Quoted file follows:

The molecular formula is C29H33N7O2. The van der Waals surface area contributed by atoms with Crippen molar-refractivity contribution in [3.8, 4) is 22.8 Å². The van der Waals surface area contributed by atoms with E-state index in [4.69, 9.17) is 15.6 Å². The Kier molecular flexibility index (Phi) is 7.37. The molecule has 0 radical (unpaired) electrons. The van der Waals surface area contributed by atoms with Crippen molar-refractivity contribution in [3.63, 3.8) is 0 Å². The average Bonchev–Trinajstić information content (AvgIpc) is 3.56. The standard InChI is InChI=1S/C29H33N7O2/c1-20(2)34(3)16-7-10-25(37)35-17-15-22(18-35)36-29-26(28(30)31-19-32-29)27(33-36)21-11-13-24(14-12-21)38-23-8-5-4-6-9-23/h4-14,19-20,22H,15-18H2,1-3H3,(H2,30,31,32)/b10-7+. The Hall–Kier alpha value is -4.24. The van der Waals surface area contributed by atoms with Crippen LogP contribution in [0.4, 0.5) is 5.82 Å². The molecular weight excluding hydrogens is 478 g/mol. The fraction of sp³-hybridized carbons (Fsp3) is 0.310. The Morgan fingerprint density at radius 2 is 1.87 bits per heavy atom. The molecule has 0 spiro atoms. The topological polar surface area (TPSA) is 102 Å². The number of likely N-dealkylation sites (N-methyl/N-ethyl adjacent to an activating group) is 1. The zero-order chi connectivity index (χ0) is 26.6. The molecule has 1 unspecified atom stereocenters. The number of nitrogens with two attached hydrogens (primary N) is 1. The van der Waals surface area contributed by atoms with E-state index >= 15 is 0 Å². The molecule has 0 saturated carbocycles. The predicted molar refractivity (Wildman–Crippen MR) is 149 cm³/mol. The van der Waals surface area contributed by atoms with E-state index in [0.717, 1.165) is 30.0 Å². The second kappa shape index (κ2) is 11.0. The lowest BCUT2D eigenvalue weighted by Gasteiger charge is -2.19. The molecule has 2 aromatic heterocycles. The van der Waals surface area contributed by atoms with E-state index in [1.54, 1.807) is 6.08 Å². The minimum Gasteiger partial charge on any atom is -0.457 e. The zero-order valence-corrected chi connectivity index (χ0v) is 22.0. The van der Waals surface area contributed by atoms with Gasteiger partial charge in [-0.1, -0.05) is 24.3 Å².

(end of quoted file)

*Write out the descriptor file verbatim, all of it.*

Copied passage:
The molecular formula is C29H33N7O2. The van der Waals surface area contributed by atoms with Crippen molar-refractivity contribution in [3.8, 4) is 22.8 Å². The van der Waals surface area contributed by atoms with E-state index in [4.69, 9.17) is 15.6 Å². The Kier molecular flexibility index (Phi) is 7.37. The molecule has 0 radical (unpaired) electrons. The van der Waals surface area contributed by atoms with Crippen molar-refractivity contribution in [3.63, 3.8) is 0 Å². The average Bonchev–Trinajstić information content (AvgIpc) is 3.56. The standard InChI is InChI=1S/C29H33N7O2/c1-20(2)34(3)16-7-10-25(37)35-17-15-22(18-35)36-29-26(28(30)31-19-32-29)27(33-36)21-11-13-24(14-12-21)38-23-8-5-4-6-9-23/h4-14,19-20,22H,15-18H2,1-3H3,(H2,30,31,32)/b10-7+. The Hall–Kier alpha value is -4.24. The van der Waals surface area contributed by atoms with Crippen LogP contribution in [0.4, 0.5) is 5.82 Å². The molecular weight excluding hydrogens is 478 g/mol. The fraction of sp³-hybridized carbons (Fsp3) is 0.310. The Morgan fingerprint density at radius 2 is 1.87 bits per heavy atom. The molecule has 0 spiro atoms. The topological polar surface area (TPSA) is 102 Å². The number of likely N-dealkylation sites (N-methyl/N-ethyl adjacent to an activating group) is 1. The zero-order chi connectivity index (χ0) is 26.6. The molecule has 1 unspecified atom stereocenters. The number of nitrogens with two attached hydrogens (primary N) is 1. The van der Waals surface area contributed by atoms with E-state index >= 15 is 0 Å². The molecule has 0 saturated carbocycles. The predicted molar refractivity (Wildman–Crippen MR) is 149 cm³/mol. The van der Waals surface area contributed by atoms with E-state index in [0.717, 1.165) is 30.0 Å². The second kappa shape index (κ2) is 11.0. The lowest BCUT2D eigenvalue weighted by Gasteiger charge is -2.19. The molecule has 2 aromatic heterocycles. The van der Waals surface area contributed by atoms with E-state index in [1.54, 1.807) is 6.08 Å². The minimum Gasteiger partial charge on any atom is -0.457 e. The zero-order valence-corrected chi connectivity index (χ0v) is 22.0. The van der Waals surface area contributed by atoms with Gasteiger partial charge in [-0.1, -0.05) is 24.3 Å².